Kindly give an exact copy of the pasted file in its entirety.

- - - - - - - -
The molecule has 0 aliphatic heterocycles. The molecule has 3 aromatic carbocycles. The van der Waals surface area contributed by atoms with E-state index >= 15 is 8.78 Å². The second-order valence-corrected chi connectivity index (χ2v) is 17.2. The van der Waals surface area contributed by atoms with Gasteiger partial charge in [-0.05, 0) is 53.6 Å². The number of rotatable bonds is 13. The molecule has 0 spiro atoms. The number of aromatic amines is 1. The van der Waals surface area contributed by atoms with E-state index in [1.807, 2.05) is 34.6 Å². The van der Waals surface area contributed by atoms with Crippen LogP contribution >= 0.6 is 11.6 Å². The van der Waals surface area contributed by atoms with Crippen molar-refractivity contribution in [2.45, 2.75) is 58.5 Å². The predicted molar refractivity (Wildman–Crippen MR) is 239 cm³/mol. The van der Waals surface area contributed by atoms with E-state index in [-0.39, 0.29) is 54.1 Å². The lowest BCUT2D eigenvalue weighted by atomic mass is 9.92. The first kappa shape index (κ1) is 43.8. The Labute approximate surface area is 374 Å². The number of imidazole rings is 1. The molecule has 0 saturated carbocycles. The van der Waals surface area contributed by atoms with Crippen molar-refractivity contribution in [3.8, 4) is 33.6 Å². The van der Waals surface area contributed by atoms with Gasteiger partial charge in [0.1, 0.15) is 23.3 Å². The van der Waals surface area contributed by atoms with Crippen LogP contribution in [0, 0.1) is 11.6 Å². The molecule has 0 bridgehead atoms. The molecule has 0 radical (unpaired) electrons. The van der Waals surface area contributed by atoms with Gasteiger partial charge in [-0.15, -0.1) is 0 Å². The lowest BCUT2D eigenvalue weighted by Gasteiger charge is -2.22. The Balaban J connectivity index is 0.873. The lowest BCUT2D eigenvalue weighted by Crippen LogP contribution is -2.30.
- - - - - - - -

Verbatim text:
The molecule has 0 aliphatic heterocycles. The molecule has 3 aromatic carbocycles. The van der Waals surface area contributed by atoms with E-state index >= 15 is 8.78 Å². The second-order valence-corrected chi connectivity index (χ2v) is 17.2. The van der Waals surface area contributed by atoms with Gasteiger partial charge in [-0.05, 0) is 53.6 Å². The number of rotatable bonds is 13. The molecule has 0 spiro atoms. The number of aromatic amines is 1. The van der Waals surface area contributed by atoms with E-state index in [1.807, 2.05) is 34.6 Å². The van der Waals surface area contributed by atoms with Crippen LogP contribution >= 0.6 is 11.6 Å². The van der Waals surface area contributed by atoms with Crippen molar-refractivity contribution in [2.45, 2.75) is 58.5 Å². The predicted molar refractivity (Wildman–Crippen MR) is 239 cm³/mol. The van der Waals surface area contributed by atoms with E-state index in [-0.39, 0.29) is 54.1 Å². The lowest BCUT2D eigenvalue weighted by atomic mass is 9.92. The first kappa shape index (κ1) is 43.8. The Labute approximate surface area is 374 Å². The number of imidazole rings is 1. The molecule has 0 saturated carbocycles. The van der Waals surface area contributed by atoms with Crippen molar-refractivity contribution in [3.8, 4) is 33.6 Å². The van der Waals surface area contributed by atoms with Gasteiger partial charge in [0.1, 0.15) is 23.3 Å². The van der Waals surface area contributed by atoms with Crippen LogP contribution in [0, 0.1) is 11.6 Å². The molecule has 0 bridgehead atoms. The molecule has 0 radical (unpaired) electrons. The van der Waals surface area contributed by atoms with Gasteiger partial charge in [-0.15, -0.1) is 0 Å². The lowest BCUT2D eigenvalue weighted by Gasteiger charge is -2.22. The Balaban J connectivity index is 0.873. The lowest BCUT2D eigenvalue weighted by Crippen LogP contribution is -2.30.